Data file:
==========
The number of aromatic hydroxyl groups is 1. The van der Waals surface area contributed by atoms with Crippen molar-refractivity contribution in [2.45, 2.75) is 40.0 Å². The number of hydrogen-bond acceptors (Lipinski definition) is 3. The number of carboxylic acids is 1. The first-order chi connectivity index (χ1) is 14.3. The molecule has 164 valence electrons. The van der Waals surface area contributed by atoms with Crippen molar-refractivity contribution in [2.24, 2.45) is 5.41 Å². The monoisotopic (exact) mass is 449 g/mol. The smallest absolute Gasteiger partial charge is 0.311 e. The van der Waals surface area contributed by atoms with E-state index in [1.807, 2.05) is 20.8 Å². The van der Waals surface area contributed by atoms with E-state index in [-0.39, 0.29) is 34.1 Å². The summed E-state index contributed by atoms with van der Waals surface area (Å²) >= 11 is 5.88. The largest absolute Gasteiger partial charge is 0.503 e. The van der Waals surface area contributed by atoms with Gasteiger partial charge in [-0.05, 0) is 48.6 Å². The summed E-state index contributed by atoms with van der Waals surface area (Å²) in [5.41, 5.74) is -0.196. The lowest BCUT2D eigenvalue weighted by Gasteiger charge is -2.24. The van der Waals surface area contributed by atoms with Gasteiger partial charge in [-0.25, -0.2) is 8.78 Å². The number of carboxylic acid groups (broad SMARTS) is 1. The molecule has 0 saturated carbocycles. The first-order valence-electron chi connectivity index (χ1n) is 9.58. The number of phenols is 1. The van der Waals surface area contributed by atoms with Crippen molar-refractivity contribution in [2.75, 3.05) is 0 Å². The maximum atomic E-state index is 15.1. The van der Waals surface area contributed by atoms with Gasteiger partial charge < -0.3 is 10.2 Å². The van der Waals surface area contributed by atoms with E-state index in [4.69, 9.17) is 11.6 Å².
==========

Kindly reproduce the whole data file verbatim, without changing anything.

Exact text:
The number of aromatic hydroxyl groups is 1. The van der Waals surface area contributed by atoms with Crippen molar-refractivity contribution in [2.45, 2.75) is 40.0 Å². The number of hydrogen-bond acceptors (Lipinski definition) is 3. The number of carboxylic acids is 1. The first-order chi connectivity index (χ1) is 14.3. The molecule has 164 valence electrons. The van der Waals surface area contributed by atoms with Crippen molar-refractivity contribution in [2.24, 2.45) is 5.41 Å². The monoisotopic (exact) mass is 449 g/mol. The smallest absolute Gasteiger partial charge is 0.311 e. The van der Waals surface area contributed by atoms with E-state index in [1.807, 2.05) is 20.8 Å². The van der Waals surface area contributed by atoms with E-state index in [-0.39, 0.29) is 34.1 Å². The summed E-state index contributed by atoms with van der Waals surface area (Å²) >= 11 is 5.88. The largest absolute Gasteiger partial charge is 0.503 e. The van der Waals surface area contributed by atoms with Gasteiger partial charge in [-0.05, 0) is 48.6 Å². The summed E-state index contributed by atoms with van der Waals surface area (Å²) in [5.41, 5.74) is -0.196. The lowest BCUT2D eigenvalue weighted by Gasteiger charge is -2.24. The van der Waals surface area contributed by atoms with Gasteiger partial charge in [-0.25, -0.2) is 8.78 Å². The number of carboxylic acid groups (broad SMARTS) is 1. The molecule has 0 saturated carbocycles. The first-order valence-electron chi connectivity index (χ1n) is 9.58. The number of phenols is 1. The van der Waals surface area contributed by atoms with Crippen molar-refractivity contribution in [2.75, 3.05) is 0 Å². The maximum atomic E-state index is 15.1. The van der Waals surface area contributed by atoms with Gasteiger partial charge < -0.3 is 10.2 Å². The van der Waals surface area contributed by atoms with E-state index in [4.69, 9.17) is 11.6 Å².